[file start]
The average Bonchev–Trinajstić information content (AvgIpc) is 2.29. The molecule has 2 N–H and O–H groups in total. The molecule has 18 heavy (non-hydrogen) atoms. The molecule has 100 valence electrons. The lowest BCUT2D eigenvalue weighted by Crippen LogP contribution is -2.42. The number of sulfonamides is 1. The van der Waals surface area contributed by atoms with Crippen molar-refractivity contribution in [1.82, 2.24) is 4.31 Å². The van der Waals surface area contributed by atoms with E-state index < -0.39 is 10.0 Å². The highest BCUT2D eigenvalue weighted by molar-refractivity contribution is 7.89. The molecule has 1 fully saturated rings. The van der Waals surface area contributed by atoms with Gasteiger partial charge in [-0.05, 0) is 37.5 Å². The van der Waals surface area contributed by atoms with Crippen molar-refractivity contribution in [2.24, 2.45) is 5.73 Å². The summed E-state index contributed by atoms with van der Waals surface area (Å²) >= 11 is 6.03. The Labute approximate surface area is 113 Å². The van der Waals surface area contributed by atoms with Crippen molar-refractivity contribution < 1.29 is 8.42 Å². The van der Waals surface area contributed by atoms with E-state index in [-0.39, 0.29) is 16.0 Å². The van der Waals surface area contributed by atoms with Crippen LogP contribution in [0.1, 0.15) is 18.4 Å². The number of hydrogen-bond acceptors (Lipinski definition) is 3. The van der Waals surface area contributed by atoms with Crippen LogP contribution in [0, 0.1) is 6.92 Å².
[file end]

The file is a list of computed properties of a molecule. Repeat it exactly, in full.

The average Bonchev–Trinajstić information content (AvgIpc) is 2.29. The molecule has 2 N–H and O–H groups in total. The molecule has 18 heavy (non-hydrogen) atoms. The molecule has 100 valence electrons. The lowest BCUT2D eigenvalue weighted by Crippen LogP contribution is -2.42. The number of sulfonamides is 1. The van der Waals surface area contributed by atoms with Crippen molar-refractivity contribution in [1.82, 2.24) is 4.31 Å². The van der Waals surface area contributed by atoms with E-state index < -0.39 is 10.0 Å². The highest BCUT2D eigenvalue weighted by molar-refractivity contribution is 7.89. The molecule has 1 fully saturated rings. The van der Waals surface area contributed by atoms with Gasteiger partial charge in [-0.05, 0) is 37.5 Å². The van der Waals surface area contributed by atoms with Crippen molar-refractivity contribution in [2.24, 2.45) is 5.73 Å². The summed E-state index contributed by atoms with van der Waals surface area (Å²) >= 11 is 6.03. The Labute approximate surface area is 113 Å². The van der Waals surface area contributed by atoms with Crippen molar-refractivity contribution < 1.29 is 8.42 Å². The van der Waals surface area contributed by atoms with E-state index in [-0.39, 0.29) is 16.0 Å². The van der Waals surface area contributed by atoms with Crippen LogP contribution in [0.1, 0.15) is 18.4 Å². The number of hydrogen-bond acceptors (Lipinski definition) is 3. The van der Waals surface area contributed by atoms with Crippen LogP contribution in [0, 0.1) is 6.92 Å².